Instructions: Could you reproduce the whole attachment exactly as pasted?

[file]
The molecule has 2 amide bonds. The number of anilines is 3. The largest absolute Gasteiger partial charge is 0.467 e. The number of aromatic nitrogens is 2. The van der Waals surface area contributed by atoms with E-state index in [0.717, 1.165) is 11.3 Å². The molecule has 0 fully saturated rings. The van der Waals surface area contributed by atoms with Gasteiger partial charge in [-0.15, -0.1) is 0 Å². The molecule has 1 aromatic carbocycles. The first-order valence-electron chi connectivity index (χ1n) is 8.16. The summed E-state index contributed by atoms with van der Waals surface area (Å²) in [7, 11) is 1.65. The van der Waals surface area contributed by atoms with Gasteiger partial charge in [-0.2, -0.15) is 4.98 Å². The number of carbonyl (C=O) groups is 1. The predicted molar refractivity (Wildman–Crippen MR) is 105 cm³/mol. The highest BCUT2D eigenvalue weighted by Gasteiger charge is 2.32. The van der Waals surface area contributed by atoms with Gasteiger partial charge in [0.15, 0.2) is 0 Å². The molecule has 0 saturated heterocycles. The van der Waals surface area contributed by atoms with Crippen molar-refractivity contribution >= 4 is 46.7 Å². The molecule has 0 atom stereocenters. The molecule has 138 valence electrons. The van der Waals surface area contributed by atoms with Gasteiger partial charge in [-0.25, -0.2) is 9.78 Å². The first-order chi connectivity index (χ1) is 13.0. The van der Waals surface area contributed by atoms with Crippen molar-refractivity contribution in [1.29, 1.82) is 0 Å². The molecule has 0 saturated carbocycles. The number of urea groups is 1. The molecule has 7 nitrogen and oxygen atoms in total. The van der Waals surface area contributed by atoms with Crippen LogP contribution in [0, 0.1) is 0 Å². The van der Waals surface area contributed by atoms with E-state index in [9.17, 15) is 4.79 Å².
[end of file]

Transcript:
The molecule has 2 amide bonds. The number of anilines is 3. The largest absolute Gasteiger partial charge is 0.467 e. The number of aromatic nitrogens is 2. The van der Waals surface area contributed by atoms with E-state index in [0.717, 1.165) is 11.3 Å². The molecule has 0 fully saturated rings. The van der Waals surface area contributed by atoms with Gasteiger partial charge in [-0.15, -0.1) is 0 Å². The molecule has 1 aromatic carbocycles. The first-order valence-electron chi connectivity index (χ1n) is 8.16. The summed E-state index contributed by atoms with van der Waals surface area (Å²) in [7, 11) is 1.65. The van der Waals surface area contributed by atoms with Gasteiger partial charge in [-0.2, -0.15) is 4.98 Å². The number of carbonyl (C=O) groups is 1. The predicted molar refractivity (Wildman–Crippen MR) is 105 cm³/mol. The highest BCUT2D eigenvalue weighted by Gasteiger charge is 2.32. The van der Waals surface area contributed by atoms with Gasteiger partial charge in [0.15, 0.2) is 0 Å². The molecule has 0 saturated heterocycles. The van der Waals surface area contributed by atoms with Crippen molar-refractivity contribution >= 4 is 46.7 Å². The molecule has 0 atom stereocenters. The molecule has 138 valence electrons. The van der Waals surface area contributed by atoms with Gasteiger partial charge in [-0.25, -0.2) is 9.78 Å². The first-order chi connectivity index (χ1) is 13.0. The van der Waals surface area contributed by atoms with Crippen molar-refractivity contribution in [1.29, 1.82) is 0 Å². The molecule has 0 saturated carbocycles. The number of urea groups is 1. The molecule has 7 nitrogen and oxygen atoms in total. The van der Waals surface area contributed by atoms with Crippen LogP contribution in [0, 0.1) is 0 Å². The van der Waals surface area contributed by atoms with E-state index in [9.17, 15) is 4.79 Å².